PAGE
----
The Budget is passed by parliament on the basis of certain allocations for critical areas. How, then, can these allocations be drastically changed without parliamentary approval?
This is the second article in a two-part series. Read the first part here.
Any analysis of recent Budgets in terms of comparing Budget estimates and revised estimates will reveal that often reductions are made even in priority schemes in an arbitrary manner. At the time when these cuts are made, no consultation is held with affected groups (or their representatives, like organisations of workers, farmers or women). There is no public announcement. Reliable information becomes available to people only much later, when the financial year is almost over and efforts to stop these cuts are meaningless.
This is a serious question not just of transparency but of democracy as well, since the Budget is passed by the parliament on the basis of certain allocations for critical areas. How, then, can these allocations, particularly for vulnerable people and critical sectors, be changed without parliamentary approval?
Of course we are not talking here of relatively small cuts of 5% or so, which could be based on various practical considerations. But when cuts between 25-100% are made in a cavalier manner, as is evident from data on the previous year’s Budget, then questions need to be raised.
After all, people have a right to know what happened in the relatively short period between the presentation of the Budget and the preparation of the revised estimates which made it necessary to curtail allocations for priority sectors and schemes, with which the welfare of millions of people is closely associated. Unfortunately, however, such reasons are seldom given, a reasoned debate seldom takes place; instead reductions are made arbitrarily, silently and secretly.
The nearest one came to an informed debate on this issue was in the year 2014-15, the first year of the present NDA government. An interim Budget had been presented by the previous Congress-led government that year, but the final Budget was presented very late by the NDA government. In this Budget, many allocations for the social sector were retained at the same level as the interim Budget.
However, within a few weeks of the new government settling in, disquieting news started appearing that big reductions were being planned in the revised estimates for several welfare-oriented schemes. Some social activists and voluntary organisations decided to take this issue further, but these efforts could only go so far in the absence of more definitive information.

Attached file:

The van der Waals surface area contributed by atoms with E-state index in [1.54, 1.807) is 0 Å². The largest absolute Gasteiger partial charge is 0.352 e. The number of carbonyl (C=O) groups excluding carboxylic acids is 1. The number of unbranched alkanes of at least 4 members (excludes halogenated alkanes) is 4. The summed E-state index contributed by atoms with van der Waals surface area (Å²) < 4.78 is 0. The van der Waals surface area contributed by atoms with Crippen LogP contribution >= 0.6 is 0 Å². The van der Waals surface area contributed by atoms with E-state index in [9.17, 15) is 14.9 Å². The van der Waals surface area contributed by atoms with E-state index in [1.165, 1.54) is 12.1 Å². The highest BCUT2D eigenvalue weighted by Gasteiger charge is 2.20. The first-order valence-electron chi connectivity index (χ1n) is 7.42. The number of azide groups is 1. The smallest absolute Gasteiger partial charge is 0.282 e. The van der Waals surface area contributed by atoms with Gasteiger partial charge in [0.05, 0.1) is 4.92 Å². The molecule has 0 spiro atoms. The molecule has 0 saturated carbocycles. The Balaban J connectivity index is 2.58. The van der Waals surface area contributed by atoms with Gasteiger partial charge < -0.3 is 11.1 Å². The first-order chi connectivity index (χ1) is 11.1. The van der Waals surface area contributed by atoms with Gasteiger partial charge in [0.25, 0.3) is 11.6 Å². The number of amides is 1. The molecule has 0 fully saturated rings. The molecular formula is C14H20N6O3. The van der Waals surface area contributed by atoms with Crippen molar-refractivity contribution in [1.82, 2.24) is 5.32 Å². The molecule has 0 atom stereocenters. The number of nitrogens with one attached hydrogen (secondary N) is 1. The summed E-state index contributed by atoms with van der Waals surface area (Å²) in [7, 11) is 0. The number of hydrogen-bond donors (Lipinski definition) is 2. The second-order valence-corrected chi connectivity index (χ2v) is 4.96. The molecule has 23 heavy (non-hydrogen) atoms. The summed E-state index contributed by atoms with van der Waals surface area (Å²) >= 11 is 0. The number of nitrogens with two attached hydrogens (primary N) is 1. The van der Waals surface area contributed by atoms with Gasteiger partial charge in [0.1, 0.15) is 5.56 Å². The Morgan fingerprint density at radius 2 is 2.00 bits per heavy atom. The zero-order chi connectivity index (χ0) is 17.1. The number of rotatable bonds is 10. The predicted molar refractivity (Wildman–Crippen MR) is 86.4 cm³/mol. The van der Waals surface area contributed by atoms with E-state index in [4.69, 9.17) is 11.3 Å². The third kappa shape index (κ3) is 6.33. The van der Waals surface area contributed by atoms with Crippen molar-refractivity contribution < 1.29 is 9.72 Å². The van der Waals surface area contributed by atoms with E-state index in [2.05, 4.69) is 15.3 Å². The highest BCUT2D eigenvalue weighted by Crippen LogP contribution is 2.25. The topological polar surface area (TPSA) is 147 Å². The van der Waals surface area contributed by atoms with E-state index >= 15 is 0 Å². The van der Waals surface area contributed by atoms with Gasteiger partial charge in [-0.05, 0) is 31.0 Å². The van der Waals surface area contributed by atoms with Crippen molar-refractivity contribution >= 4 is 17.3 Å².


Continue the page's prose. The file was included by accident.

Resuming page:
Several weeks later, with the financial year about to end, official data on revised estimates was finally released, which made it clear that there had been big cuts in several important schemes in the last few months of the financial year. As that year the Budget presentation had been much later, decisions relating to these big cuts taken within a few weeks of budget presentation appeared more arbitrary, sudden and difficult to understand.
The official data for 2014-15 revealed that the budget for Beti Bachao Beti Padhao had been reduced from Rs 90 crore to Rs 45 crore, while the budget for restorative justice to rape victims had been reduced from Rs 20 crore to zero. Similarly, the budget for Rashtriya Mahila Kosh, one-stop crisis centres and assistance to states for the implementation of the Domestic Violence Act had also been reduced to zero in the revised estimates. The budget of the most important scheme for adolescent girls called SABLA had been reduced from Rs 700 crore to Rs 630 crore, while that for reform homes was reduced even more drastically.
The budget of the Department of Disability Affairs was reduced from Rs 632 crore to Rs 441 crore, with some schemes facing drastic cuts. The budget for the Department of Health and Family Welfare was reduced from a Budget estimate of Rs 35,163 crore to a revised estimate of Rs 29,042 crore.
Allocation for the Ministry of Housing and Urban Poverty Alleviation was reduced from a Budget estimate of Rs 6,008 crore to a revised estimate of Rs 3,413 crore. The allocation of the Ministry of Urban Development was reduced from a Budget estimate of Rs 17,628 crore to a revised estimate of Rs 11,013 crore. The revised estimate for the National Livelihood Mission was found to be only Rs 733 crore compared to Budget estimate of Rs 1,003 crore.
These arbitrary Budget reductions can be very harmful for vulnerable groups. Yet, governments continue to carry them out in an unaccountable, secretive manner.
Bharat Dogra is a freelance journalist who has been involved with several social movements and initiatives.